By the way, for the ultimate in manual focus, I find the slo-mo shots of the NFL (shot on film no less) impressive. The ball is framed throughout its flight and the shot cleanly follows the action all the way to the ground, sometimes on a player moving straight toward the shooter.

When I shot with a broadcast camera I could sometimes hit focus just making use of the position of the focus ring since there's a direct relation to distance and focus ring rotation. There's no relationship like that for Canon's IS II lens. Also, with a manual lens I can adjust the rate of focus change by rotating the focus ring faster or slower. It helps when setting focus to snap it in and out prior to a shot -- you can see the change much more readily than by creeping up to it. And, with a manual lens, you can creep up to sharp focus with much more control than Canon's stock lens. That's why I'm hoping to get the fully manual 16x later this year. I understand its also significantly sharper then the stock lens -- you'd think that Canon would maintain higher standards for its stock glass for the XL1. It's not bad, but I hear that it can be better.

I'll still keep one of the stock lenses because of the stabilizer feature. But I'll have to sell off the other IS II lens before I can afford to get the manual 16x. Would be nice to have options.

Dean Sensui
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Old July 1st, 2003, 04:41 PM   #27
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<<<-- Originally posted by Jeremy Martin : thanks a lot guys for all your input. i'm actally on the phone right now with B&H ordering my camera.

can't wait. next day air.

thanks again. J. -->>>

*Still a bit disgruntled you didn't go with the DVX*, lol, but.....
Congrats- let us know how you like it. Post some clips when you get set up!
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Old July 1st, 2003, 05:39 PM   #28
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Hello, Dean.

I have no argument with anything you are saying. It's all true :) You sound like an accomplished cameraman. My skills lean more heavily on the amateur side of camera operation and I rely heavily on the auto-focus with a correction thrown in here and there when it locks onto an unintended target or cannot establish a lock due to the absense of contrast or a hard target.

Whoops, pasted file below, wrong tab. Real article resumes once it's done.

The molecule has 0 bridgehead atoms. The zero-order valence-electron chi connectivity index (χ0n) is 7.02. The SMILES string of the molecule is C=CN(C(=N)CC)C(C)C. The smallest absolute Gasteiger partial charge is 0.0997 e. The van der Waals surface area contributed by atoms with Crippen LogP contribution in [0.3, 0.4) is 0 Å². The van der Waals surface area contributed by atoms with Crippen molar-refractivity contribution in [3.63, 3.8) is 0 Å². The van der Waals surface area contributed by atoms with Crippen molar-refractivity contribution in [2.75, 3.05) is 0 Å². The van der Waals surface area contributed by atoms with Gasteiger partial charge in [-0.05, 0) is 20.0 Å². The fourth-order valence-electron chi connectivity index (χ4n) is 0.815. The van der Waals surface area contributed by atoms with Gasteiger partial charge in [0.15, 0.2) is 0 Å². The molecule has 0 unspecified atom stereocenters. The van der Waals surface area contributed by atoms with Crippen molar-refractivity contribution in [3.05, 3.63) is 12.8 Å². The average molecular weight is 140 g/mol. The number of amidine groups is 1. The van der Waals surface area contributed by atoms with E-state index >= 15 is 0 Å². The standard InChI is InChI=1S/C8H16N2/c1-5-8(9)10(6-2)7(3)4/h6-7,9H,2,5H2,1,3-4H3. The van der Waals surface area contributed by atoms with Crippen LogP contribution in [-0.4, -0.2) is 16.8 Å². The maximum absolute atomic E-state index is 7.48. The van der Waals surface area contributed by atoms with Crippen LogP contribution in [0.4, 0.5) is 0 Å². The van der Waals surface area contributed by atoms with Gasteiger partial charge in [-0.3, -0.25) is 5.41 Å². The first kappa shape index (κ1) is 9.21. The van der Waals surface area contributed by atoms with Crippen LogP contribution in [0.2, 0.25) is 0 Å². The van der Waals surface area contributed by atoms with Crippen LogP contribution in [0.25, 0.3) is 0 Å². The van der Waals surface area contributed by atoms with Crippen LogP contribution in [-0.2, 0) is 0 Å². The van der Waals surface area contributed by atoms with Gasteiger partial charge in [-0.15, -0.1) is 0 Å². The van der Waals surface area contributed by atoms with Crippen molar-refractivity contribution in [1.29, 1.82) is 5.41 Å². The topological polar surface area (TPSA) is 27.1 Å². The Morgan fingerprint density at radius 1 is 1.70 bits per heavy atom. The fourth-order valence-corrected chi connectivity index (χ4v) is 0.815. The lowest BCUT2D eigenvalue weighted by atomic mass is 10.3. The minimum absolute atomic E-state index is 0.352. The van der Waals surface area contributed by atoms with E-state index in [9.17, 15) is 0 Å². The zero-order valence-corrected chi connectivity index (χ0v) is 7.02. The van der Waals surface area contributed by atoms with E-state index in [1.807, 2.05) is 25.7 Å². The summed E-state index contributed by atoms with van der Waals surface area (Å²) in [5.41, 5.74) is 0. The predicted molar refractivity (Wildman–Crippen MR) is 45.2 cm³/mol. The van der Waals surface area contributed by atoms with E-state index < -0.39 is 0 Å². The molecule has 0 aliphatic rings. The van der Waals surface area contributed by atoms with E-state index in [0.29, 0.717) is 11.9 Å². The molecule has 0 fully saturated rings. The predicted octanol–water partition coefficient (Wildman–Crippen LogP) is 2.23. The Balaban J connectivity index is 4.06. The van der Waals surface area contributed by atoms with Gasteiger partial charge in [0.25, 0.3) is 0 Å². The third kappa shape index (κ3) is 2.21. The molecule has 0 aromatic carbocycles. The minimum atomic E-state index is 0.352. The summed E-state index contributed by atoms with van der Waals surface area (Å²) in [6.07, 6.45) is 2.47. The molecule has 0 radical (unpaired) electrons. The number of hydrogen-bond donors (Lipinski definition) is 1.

Regarding the use of IS to track a moving subject - even Canon's own manual advises to disable the IS when panning. The effect that I have seen when tracking on the nose of an aircraft with IS enabled is even though I am tracking quickly and acurately in the viewfinder, the camera dampens what it considers to be too quick a movement, and the end result is a weird back and forth float across the subject.

Many of my shots require that I track-in on an incoming dot that will soon appear full frame directly overhead, and then track-out until the dot disappears. When I say directly overhead, imagine following the subject until you are holding your camera in a completely vertical position, pivoting 180 degrees on your feet while maintaining a smooth and attractive composition. I don't pivot the camera around the viewfinder so that my face is still pointed to the horizon. I am literally bending backwards, the back of my head practically parallel with the ground. Most camerapersons would follow an aircraft just so far, and then let it pass through the scene - and I can see why. It's a difficult menuever to master, and would be an impossible feat without auto-focus.

In this environment - a full manual focus lens would be a disadvantage.

I look forward to learning more from everyone in the future.

Thanks!
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Old July 1st, 2003, 08:00 PM   #29
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Eric...

Sounds like you're shooting airshows. That's a blast!

I've seen a few and was most impressed with the precision and speed. Only got a chance to shoot one when the Thunderbirds were here.

I shot quite a fair amount of aircraft operations aboard the Nimitz and some aboard the Lincoln. They demonstrated a supersonic flyby and that's an eye-opener. Starts off as a faint smudge of smoke in the distance and in short order there's a silhouette of a plane streaking by, followed by the classic deep sonic boom.

Regarding manual focus skills, there was a news photographer here who used to shoot boxing without looking through the viewfinder much. He put a piece of medical tape on his 35mm lens with distances marked on it and he'd make adjustments based on where the boxers were in the ring. Seemed to work everytime as he'd get peak action and it would always be sharp.

Dean Sensui